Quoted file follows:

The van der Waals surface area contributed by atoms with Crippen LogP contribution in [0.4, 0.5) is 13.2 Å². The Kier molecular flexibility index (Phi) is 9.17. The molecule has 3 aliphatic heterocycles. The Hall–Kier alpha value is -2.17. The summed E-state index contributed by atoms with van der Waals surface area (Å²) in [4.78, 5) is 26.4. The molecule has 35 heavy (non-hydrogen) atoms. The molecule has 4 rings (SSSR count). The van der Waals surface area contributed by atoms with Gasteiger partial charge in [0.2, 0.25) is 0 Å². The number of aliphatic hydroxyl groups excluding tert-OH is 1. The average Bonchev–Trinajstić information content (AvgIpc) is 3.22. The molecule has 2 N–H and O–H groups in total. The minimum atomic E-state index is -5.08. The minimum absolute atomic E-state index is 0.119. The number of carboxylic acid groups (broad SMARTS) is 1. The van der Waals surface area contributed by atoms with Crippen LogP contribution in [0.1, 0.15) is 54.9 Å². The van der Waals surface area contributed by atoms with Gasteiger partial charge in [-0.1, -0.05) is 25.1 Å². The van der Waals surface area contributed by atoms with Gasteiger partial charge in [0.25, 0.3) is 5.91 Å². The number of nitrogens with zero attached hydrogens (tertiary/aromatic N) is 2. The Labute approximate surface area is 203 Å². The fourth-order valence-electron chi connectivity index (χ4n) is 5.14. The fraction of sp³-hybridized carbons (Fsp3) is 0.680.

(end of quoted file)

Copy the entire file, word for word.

The van der Waals surface area contributed by atoms with Crippen LogP contribution in [0.4, 0.5) is 13.2 Å². The Kier molecular flexibility index (Phi) is 9.17. The molecule has 3 aliphatic heterocycles. The Hall–Kier alpha value is -2.17. The summed E-state index contributed by atoms with van der Waals surface area (Å²) in [4.78, 5) is 26.4. The molecule has 35 heavy (non-hydrogen) atoms. The molecule has 4 rings (SSSR count). The van der Waals surface area contributed by atoms with Gasteiger partial charge in [0.2, 0.25) is 0 Å². The number of aliphatic hydroxyl groups excluding tert-OH is 1. The average Bonchev–Trinajstić information content (AvgIpc) is 3.22. The molecule has 2 N–H and O–H groups in total. The minimum atomic E-state index is -5.08. The minimum absolute atomic E-state index is 0.119. The number of carboxylic acid groups (broad SMARTS) is 1. The van der Waals surface area contributed by atoms with Crippen LogP contribution in [0.1, 0.15) is 54.9 Å². The van der Waals surface area contributed by atoms with Gasteiger partial charge in [-0.1, -0.05) is 25.1 Å². The van der Waals surface area contributed by atoms with Gasteiger partial charge in [0.25, 0.3) is 5.91 Å². The number of nitrogens with zero attached hydrogens (tertiary/aromatic N) is 2. The Labute approximate surface area is 203 Å². The fourth-order valence-electron chi connectivity index (χ4n) is 5.14. The fraction of sp³-hybridized carbons (Fsp3) is 0.680.